Pharmacy technicians in a health-system setting have progressively been interviewing patients to collect data about the medications they are taking. Technicians also call patient’s pharmacy and different healthcare providers to merge the results of the interview with refill and filling patterns.
FREMONT, CA: Bygone is the days of pharmacy technicians serving as cashiers and clerks. Working with insurance organizations and patients, entering and filling prescriptions, and interacting with physician’s offices are a few of the new functions that today’s technicians have taken on. Because pharmacies in almost all care settings have become more occupied, pharmacy technicians have stepped up and assumed a series of supplementary roles and responsibilities.
Here are the changing roles of pharmacy technicians:
1. Taking Medication Histories and Performing Reconciliations
Pharmacy technicians in a health-system setting have progressively been interviewing patients to collect data about the medications they are taking. Technicians also call patient’s pharmacy and different healthcare providers to merge the results of the interview with refill and filling patterns. After the pharmacy technician completes the investigation, the results are offered to the pharmacist for interpretation and review, saving them a ton of time.
2. Managing Inventory
As pharmacy technicians have their fingers on the pulse of the pharmacy, they are ideal candidates to take on a more active role in inventory management. Besides, they may know the pharmacy’s inventory requirements better than the pharmacist. Currently, pharmacy technician training comprises essential management topics and inventory cycling.
3. Medication Distribution
Few pharmacies have implemented technician-check-technician programs; wherein one pharmacy technician verifies that another technician has filled the prescription correctly. The programs free the pharmacist from having to supervise simple medication distribution.
4. Patient Education
Now technicians are also called upon to work directly with patients to explain medications, dosages, and side effects, identify medication adherence issues and answer patient questions. If a technician observes a problem or requires assistance, they typically elevate the concern to the pharmacist. Furthermore, pharmacy technicians are swiftly becoming the first stop when it comes to direct patient care.
5. Assisting with emergency care
Most pharmacy technicians are now required by their employers to become CPR-certified and/ perform a particular role in the occurrence of an emergency. Whether a technician retrieves AED, begins CPR, or calls the emergency line, the all hands on deck approach can help save a life when seconds count.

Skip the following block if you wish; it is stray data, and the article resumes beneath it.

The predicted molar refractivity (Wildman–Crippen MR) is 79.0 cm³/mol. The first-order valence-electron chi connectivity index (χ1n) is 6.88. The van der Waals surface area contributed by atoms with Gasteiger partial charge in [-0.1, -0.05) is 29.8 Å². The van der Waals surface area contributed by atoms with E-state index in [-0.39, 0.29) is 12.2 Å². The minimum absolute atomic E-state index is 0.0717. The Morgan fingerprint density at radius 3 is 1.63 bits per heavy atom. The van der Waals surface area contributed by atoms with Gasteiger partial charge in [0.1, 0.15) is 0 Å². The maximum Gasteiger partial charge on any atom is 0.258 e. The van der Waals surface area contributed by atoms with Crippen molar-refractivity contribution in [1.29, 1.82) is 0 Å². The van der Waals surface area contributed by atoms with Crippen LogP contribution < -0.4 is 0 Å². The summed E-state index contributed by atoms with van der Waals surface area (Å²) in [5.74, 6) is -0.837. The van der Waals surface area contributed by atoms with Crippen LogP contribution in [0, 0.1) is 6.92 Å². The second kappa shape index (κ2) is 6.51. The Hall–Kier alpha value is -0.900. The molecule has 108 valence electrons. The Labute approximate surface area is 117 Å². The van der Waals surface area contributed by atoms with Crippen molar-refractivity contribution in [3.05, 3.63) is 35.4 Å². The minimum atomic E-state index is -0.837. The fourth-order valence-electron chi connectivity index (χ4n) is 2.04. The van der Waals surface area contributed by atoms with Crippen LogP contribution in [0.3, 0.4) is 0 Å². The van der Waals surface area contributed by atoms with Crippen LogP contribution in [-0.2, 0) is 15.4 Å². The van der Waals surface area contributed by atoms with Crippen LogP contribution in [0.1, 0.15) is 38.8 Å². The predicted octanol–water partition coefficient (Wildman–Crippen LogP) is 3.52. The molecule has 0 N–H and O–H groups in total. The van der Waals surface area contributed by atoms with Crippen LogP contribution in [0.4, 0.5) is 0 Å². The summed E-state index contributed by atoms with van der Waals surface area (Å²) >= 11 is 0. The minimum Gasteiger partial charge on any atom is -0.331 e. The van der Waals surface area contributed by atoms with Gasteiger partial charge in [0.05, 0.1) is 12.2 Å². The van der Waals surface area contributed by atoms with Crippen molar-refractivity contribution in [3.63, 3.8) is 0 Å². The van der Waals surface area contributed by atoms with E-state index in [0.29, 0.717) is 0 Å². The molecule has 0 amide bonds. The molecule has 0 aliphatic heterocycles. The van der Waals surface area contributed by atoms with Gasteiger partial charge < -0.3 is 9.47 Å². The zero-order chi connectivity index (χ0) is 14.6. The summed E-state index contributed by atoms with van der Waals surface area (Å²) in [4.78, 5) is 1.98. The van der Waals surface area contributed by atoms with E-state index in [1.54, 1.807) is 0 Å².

6. Communicating With Prescribing Physicians
Communicating with recommended physicians used to be sternly within the purview of the pharmacist. Present-day pharmacy technicians are working with doctors and medical personals to resolve discrepancies, medication histories, and explain prescriptions on the pharmacist’s behalf.
Pharmacy technicians are swiftly becoming the industry’s experts on insurance. As insurance plans become more complex, technicians are regularly dealing with impatient and upset customers at the pharmacy counter or drive-thru window. Therefore, most technicians must make regular calls to insurance businesses or advice patients on their preferences when they are faced with a large prescription bill. Many technicians are also familiar with prescription assistance plans accessible through drug companies or government.
8. Evaluating Pharmacy Operations
As mentioned, pharmacy technicians know the industry inside and out. As a result, pharmacy managers often look to technicians to propose ways to develop efficiency, reduce waste, boost patient care, and cut costs. The technician is also in an ideal spot to offer valuable feedback on pharmacy procedures and policies that affect day-to-day operations.
9. Quality Control
Pharmacy technicians seem to be taking a more active role in warranting quality patient care. By recognizing potentially harmful therapy duplication and drug interactions—often before the pharmacist even evaluates the patient’s case—technicians serve as a filter to improve the pharmacist’s workload.
The job of a pharmacy technician is possibly to expand considerably in the coming years. With that growth, technicians may see opportunities for enhanced professional training, increased pay, and occasions to focus on certain aspects of patient care like pediatrics, pain management, or mental health.